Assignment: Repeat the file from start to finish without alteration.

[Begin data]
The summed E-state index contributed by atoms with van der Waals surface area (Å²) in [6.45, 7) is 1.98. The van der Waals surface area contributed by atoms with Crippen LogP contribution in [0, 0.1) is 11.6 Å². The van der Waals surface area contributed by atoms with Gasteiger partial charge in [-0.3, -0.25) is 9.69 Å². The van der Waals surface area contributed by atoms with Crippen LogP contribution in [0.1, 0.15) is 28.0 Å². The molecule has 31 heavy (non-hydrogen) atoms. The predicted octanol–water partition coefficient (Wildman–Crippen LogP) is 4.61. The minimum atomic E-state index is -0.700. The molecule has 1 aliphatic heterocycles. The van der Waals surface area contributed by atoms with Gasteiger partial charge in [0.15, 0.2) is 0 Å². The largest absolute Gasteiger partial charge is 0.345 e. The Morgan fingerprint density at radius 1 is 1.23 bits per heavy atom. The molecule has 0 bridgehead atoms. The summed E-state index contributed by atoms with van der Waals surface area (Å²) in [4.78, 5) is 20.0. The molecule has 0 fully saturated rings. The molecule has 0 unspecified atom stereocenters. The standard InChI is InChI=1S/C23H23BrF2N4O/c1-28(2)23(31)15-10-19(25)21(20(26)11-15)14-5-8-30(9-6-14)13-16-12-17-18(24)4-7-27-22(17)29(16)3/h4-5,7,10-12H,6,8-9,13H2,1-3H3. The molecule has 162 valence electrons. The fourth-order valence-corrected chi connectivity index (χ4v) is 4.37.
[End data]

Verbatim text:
The summed E-state index contributed by atoms with van der Waals surface area (Å²) in [6.45, 7) is 1.98. The van der Waals surface area contributed by atoms with Crippen LogP contribution in [0, 0.1) is 11.6 Å². The van der Waals surface area contributed by atoms with Gasteiger partial charge in [-0.3, -0.25) is 9.69 Å². The van der Waals surface area contributed by atoms with Crippen LogP contribution in [0.1, 0.15) is 28.0 Å². The molecule has 31 heavy (non-hydrogen) atoms. The predicted octanol–water partition coefficient (Wildman–Crippen LogP) is 4.61. The minimum atomic E-state index is -0.700. The molecule has 1 aliphatic heterocycles. The van der Waals surface area contributed by atoms with Gasteiger partial charge in [0.15, 0.2) is 0 Å². The largest absolute Gasteiger partial charge is 0.345 e. The Morgan fingerprint density at radius 1 is 1.23 bits per heavy atom. The molecule has 0 bridgehead atoms. The summed E-state index contributed by atoms with van der Waals surface area (Å²) in [4.78, 5) is 20.0. The molecule has 0 fully saturated rings. The molecule has 0 unspecified atom stereocenters. The standard InChI is InChI=1S/C23H23BrF2N4O/c1-28(2)23(31)15-10-19(25)21(20(26)11-15)14-5-8-30(9-6-14)13-16-12-17-18(24)4-7-27-22(17)29(16)3/h4-5,7,10-12H,6,8-9,13H2,1-3H3. The molecule has 162 valence electrons. The fourth-order valence-corrected chi connectivity index (χ4v) is 4.37.